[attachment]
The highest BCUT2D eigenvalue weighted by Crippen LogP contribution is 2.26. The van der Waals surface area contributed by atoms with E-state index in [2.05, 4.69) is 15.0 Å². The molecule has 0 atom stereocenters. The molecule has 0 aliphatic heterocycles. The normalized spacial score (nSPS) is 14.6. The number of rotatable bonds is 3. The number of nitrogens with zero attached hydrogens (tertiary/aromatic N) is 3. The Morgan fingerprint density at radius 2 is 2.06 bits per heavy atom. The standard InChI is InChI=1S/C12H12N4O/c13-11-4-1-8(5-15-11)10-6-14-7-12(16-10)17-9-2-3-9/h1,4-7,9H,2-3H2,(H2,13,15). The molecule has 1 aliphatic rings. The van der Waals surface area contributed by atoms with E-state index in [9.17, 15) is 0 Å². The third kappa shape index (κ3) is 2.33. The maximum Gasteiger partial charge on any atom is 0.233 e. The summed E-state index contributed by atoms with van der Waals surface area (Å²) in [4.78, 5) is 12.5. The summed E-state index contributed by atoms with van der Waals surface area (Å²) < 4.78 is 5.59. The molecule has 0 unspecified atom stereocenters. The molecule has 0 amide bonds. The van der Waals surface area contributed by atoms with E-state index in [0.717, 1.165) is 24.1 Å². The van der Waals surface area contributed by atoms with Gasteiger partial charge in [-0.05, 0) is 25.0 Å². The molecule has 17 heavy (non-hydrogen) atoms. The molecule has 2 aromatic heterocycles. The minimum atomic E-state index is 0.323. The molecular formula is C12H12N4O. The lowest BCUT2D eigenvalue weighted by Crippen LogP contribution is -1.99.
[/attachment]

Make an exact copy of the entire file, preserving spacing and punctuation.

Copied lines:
The highest BCUT2D eigenvalue weighted by Crippen LogP contribution is 2.26. The van der Waals surface area contributed by atoms with E-state index in [2.05, 4.69) is 15.0 Å². The molecule has 0 atom stereocenters. The molecule has 0 aliphatic heterocycles. The normalized spacial score (nSPS) is 14.6. The number of rotatable bonds is 3. The number of nitrogens with zero attached hydrogens (tertiary/aromatic N) is 3. The Morgan fingerprint density at radius 2 is 2.06 bits per heavy atom. The standard InChI is InChI=1S/C12H12N4O/c13-11-4-1-8(5-15-11)10-6-14-7-12(16-10)17-9-2-3-9/h1,4-7,9H,2-3H2,(H2,13,15). The molecule has 1 aliphatic rings. The van der Waals surface area contributed by atoms with E-state index in [9.17, 15) is 0 Å². The third kappa shape index (κ3) is 2.33. The maximum Gasteiger partial charge on any atom is 0.233 e. The summed E-state index contributed by atoms with van der Waals surface area (Å²) in [4.78, 5) is 12.5. The summed E-state index contributed by atoms with van der Waals surface area (Å²) < 4.78 is 5.59. The molecule has 0 unspecified atom stereocenters. The molecule has 0 amide bonds. The van der Waals surface area contributed by atoms with E-state index in [0.717, 1.165) is 24.1 Å². The van der Waals surface area contributed by atoms with Gasteiger partial charge in [-0.05, 0) is 25.0 Å². The molecule has 17 heavy (non-hydrogen) atoms. The molecule has 2 aromatic heterocycles. The minimum atomic E-state index is 0.323. The molecular formula is C12H12N4O. The lowest BCUT2D eigenvalue weighted by Crippen LogP contribution is -1.99.